The key, if you'll notice, is attached to the lip of the lid with cord, and allowed to dangle inside the tote. The lid has enough flexibility for you to be able to grab the cord and pull the key out.

When all that is done, you can bungee some milk crates to the front and back. You could also bungee a small tarp over the whole trailer to make it rain-proof.

Step 3: Attachments

The trailer attachments are designed to make connection simple and frustration free. I cant recall the measurements and names of all the individual pieces, but that's something you can monkey around with yourself.

In a nutshell, I have a piece of rubber hose for flexibility and turning, some conduit attached to the bike, and pneumatic connector pieces, male and female (obviously).

The conduit is attached to the bike using more "U" bolts.

It's also a good idea to attach a cord between the bike and trailer in case the attachments fail while on the road.

Step 4: More Storage Ideas

If handle bar baskets and trailers aren't enough for you, there's also the option of attaching a milk crate to your cargo rack if you have one. I've also seen some neat ideas for storage in between the frame of the bike, and even inside the shaft that holds the seat! So have fun experimenting with various ideas. See what works for you and what you like. An extra bit of storage can mean the difference between a good trip and a bad trip.



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    6 Discussions


    2 years ago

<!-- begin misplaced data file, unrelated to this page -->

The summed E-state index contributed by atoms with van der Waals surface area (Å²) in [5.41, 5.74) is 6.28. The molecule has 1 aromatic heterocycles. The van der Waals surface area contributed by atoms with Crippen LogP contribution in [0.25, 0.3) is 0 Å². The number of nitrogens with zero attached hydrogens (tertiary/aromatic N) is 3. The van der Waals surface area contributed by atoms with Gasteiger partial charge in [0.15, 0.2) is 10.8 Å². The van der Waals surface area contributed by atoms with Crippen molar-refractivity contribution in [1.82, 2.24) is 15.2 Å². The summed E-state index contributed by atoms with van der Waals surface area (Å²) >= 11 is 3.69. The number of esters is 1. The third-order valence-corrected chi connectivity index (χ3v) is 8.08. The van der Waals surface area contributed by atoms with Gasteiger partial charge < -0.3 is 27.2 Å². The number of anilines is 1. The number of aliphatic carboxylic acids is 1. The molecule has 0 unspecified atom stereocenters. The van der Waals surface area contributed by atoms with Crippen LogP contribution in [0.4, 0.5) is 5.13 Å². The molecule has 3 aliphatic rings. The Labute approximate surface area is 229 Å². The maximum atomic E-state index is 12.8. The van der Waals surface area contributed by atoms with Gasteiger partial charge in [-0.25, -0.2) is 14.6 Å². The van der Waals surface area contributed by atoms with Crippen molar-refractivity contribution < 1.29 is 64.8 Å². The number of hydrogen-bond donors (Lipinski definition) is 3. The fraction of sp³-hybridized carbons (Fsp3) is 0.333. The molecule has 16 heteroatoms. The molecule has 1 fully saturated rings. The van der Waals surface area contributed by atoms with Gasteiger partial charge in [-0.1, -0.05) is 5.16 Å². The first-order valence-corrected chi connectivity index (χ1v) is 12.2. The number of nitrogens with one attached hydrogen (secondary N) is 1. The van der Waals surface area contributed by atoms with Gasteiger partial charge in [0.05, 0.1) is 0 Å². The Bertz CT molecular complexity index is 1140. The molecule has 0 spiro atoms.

This is awesome. I expected the whole setup and attachment to be a lot more complex. It's nice that there's nothing attached to the bike, so switching this setup between bikes would be simple. Well done.

    2 replies

    Reply 2 years ago

    I actually made the handle bar basket removable for off-road biking. The design works great for roads, but going fast over rough surfaces usually results in the PVC getting bumped off the shaft that it rests against. Still working out how to fix this while still making the bucket easily removable.


    Reply 2 years ago

    Attach a clip or buckle inside the pvc, and clip/unclip it around the shaft. Just don't make it tight, so the pvc is still just resting there.


    2 years ago

    this is really great way to make a bike much more practical. if I was in good shape I would totally use this. since I'm fat and lazy I have made something similiar for my atv. atv have nice front and back Storage racks but they really don't do well for bulk cargo. in my small rural town we can ride them on the streets and I use mine as a daily driver when it's warm. i utilize a plastic tote as a "trunk" to haul cargo, groceries, basically anything that fits.

    I want to hit the I made this button because our projects are similiar in nature (I even attached my tote with u bolts lol) but I don't know if the spirit is truly the same but I will attach a photo and thus is a great ible and project.


    2 years ago

    I am VERY impressed with your idea of using a quick connect and hose for the trailer hitch. If the hose starts cracking or wearing out later on, you might want to try a stainless steel braided hose that you can find on some old washing machines or sinks.